Miami Beach is facing an influx of spring breakers as much of the country remains under restrictions because of the ongoing COVID-19 pandemic.
Because most pandemic restrictions have been lifted in Florida, people are coming with an “anything goes” mentality, Miami Beach Mayor Dan Gelber told USA TODAY on Monday, after a weekend of mayhem that kicked off with police in Miami Beach shooting pepper balls to disperse a crowd that had gathered around officers who were making an arrest.
One of the officers body-slammed James Harrison, 19, of the Brooklyn borough of New York City, as he was being taken into custody, and the crowd became “extremely aggressive towards officers,” according to a copy of the police report.
An officer fired pepper balls “due to the large, aggressive, unruly crowd and the immediate posing threats to officer safety,” the police report said.
The Miami Beach Police Department made 163 arrests over the past seven days, spokesman Ernesto Rodriguez told USA TODAY.
Florida police encounter: Police shoot pepper balls to disperse ‘unruly’ crowd in Miami Beach
‘It’s only going to get more crazy’: Spring break crowds a concern during critical moment in COVID-19 fight
“It’s like a triple threat: We’ve got too many people, too many coming with a desire to go wild and we have the virus,” Gelber said. “It really poses a multifaceted peril for us.”
Miami Beach can’t handle so many people, he added. And the city has been shutting down streets as gridlock is occurring.
“I think it might be a little bit related to just people looking to let loose after being pent up, but some people are coming here with sort of an anything-goes mentality and even if it’s just a small percentage … it’s a small percentage of an enormous amount of people,” Gelber said, noting that flights to the city have been cheap and room rates are low.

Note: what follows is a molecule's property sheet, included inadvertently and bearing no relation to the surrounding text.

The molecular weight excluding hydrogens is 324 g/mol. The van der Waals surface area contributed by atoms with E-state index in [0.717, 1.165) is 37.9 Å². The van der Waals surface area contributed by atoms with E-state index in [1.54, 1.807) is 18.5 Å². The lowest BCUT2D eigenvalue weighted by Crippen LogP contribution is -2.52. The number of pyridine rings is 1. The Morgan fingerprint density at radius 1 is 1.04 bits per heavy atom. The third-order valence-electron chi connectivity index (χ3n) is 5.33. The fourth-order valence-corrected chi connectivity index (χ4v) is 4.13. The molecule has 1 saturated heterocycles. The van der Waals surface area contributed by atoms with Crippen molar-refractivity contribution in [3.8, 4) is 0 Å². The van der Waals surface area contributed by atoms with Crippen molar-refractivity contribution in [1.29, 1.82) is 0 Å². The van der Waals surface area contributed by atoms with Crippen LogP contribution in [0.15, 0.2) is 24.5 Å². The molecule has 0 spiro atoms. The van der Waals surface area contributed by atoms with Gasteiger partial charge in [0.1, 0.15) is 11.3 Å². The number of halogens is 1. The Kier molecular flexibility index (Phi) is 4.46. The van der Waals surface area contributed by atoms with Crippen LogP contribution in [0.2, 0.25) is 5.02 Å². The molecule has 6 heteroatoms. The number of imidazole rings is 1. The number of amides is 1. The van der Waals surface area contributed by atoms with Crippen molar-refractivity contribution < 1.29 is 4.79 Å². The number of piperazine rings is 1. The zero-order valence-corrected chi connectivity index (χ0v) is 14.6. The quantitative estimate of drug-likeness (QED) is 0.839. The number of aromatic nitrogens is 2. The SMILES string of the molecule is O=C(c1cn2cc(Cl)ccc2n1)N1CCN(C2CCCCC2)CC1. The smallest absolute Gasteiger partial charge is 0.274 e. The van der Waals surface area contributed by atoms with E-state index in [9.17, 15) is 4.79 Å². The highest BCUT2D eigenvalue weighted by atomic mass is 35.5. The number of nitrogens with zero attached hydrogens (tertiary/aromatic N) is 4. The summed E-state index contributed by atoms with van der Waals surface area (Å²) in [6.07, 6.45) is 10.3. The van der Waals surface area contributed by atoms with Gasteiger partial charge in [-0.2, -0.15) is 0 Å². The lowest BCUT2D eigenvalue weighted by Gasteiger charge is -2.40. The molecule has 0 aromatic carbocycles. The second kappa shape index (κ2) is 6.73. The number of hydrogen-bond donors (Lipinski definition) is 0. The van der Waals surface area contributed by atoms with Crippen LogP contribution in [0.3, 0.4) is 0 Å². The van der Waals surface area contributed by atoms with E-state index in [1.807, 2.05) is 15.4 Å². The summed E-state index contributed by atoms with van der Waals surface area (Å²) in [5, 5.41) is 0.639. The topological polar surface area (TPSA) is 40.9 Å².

The city has also implemented “zero tolerance for all of our ordinances,” Gelber said, which means Miami Beach Police are making arrests for having open containers and more.
Spring breakers ‘seem to have forgotten that there’s a pandemic’
Though spring breakers have faced arrests and traffic citations, the city can’t fine tourists or residents for refusing to wear a face mask, Gelber said.
“I’ve been on Ocean Drive almost every day in the last week, and the number of people not wearing masks or just not bothering with any of the healthy practices is very disturbing,” he said. “An enormous number of people are coming our way, and many of them, if not most, seem to have forgotten that there’s a pandemic.”
Gelber said that while the number of new positive COVID-19 tests daily has plateaued, the statistic remains high. And there is evidence, too, that more COVID-19 variants are present in Miami-Dade County.
According to the Florida Department of Health, new cases in the county have hovered between 800 and 1,900 since the beginning of the month. Covid Act Now, a nonprofit that analyzes COVID-19 data, categorizes the county as “very high risk” – the fourth-highest tier on its five-tier scale.
Contributing: Associated Press
This article originally appeared on USA TODAY: Florida spring break: Crowds, COVID-19 pandemic a problem, mayor says